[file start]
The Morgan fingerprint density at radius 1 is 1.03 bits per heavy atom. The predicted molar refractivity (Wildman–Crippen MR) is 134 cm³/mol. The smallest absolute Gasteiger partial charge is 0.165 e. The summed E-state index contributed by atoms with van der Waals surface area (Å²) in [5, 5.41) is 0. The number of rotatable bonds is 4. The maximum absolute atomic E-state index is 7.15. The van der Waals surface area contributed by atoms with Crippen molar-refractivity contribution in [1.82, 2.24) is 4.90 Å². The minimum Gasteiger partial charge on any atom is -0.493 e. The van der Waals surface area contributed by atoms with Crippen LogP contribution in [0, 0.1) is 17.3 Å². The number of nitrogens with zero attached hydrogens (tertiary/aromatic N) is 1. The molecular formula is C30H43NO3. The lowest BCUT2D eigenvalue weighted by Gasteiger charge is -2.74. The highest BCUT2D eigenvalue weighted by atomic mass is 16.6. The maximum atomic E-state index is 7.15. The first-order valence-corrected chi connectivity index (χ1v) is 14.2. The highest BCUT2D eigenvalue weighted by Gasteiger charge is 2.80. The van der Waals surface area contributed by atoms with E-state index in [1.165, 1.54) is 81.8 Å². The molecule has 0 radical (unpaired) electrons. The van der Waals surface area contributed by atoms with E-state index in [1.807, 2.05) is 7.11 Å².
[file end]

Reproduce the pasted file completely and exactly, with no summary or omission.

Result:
The Morgan fingerprint density at radius 1 is 1.03 bits per heavy atom. The predicted molar refractivity (Wildman–Crippen MR) is 134 cm³/mol. The smallest absolute Gasteiger partial charge is 0.165 e. The summed E-state index contributed by atoms with van der Waals surface area (Å²) in [5, 5.41) is 0. The number of rotatable bonds is 4. The maximum absolute atomic E-state index is 7.15. The van der Waals surface area contributed by atoms with Crippen molar-refractivity contribution in [1.82, 2.24) is 4.90 Å². The minimum Gasteiger partial charge on any atom is -0.493 e. The van der Waals surface area contributed by atoms with Crippen LogP contribution in [0, 0.1) is 17.3 Å². The number of nitrogens with zero attached hydrogens (tertiary/aromatic N) is 1. The molecular formula is C30H43NO3. The lowest BCUT2D eigenvalue weighted by Gasteiger charge is -2.74. The highest BCUT2D eigenvalue weighted by atomic mass is 16.6. The maximum atomic E-state index is 7.15. The first-order valence-corrected chi connectivity index (χ1v) is 14.2. The highest BCUT2D eigenvalue weighted by Gasteiger charge is 2.80. The van der Waals surface area contributed by atoms with E-state index in [1.165, 1.54) is 81.8 Å². The molecule has 0 radical (unpaired) electrons. The van der Waals surface area contributed by atoms with E-state index in [1.807, 2.05) is 7.11 Å².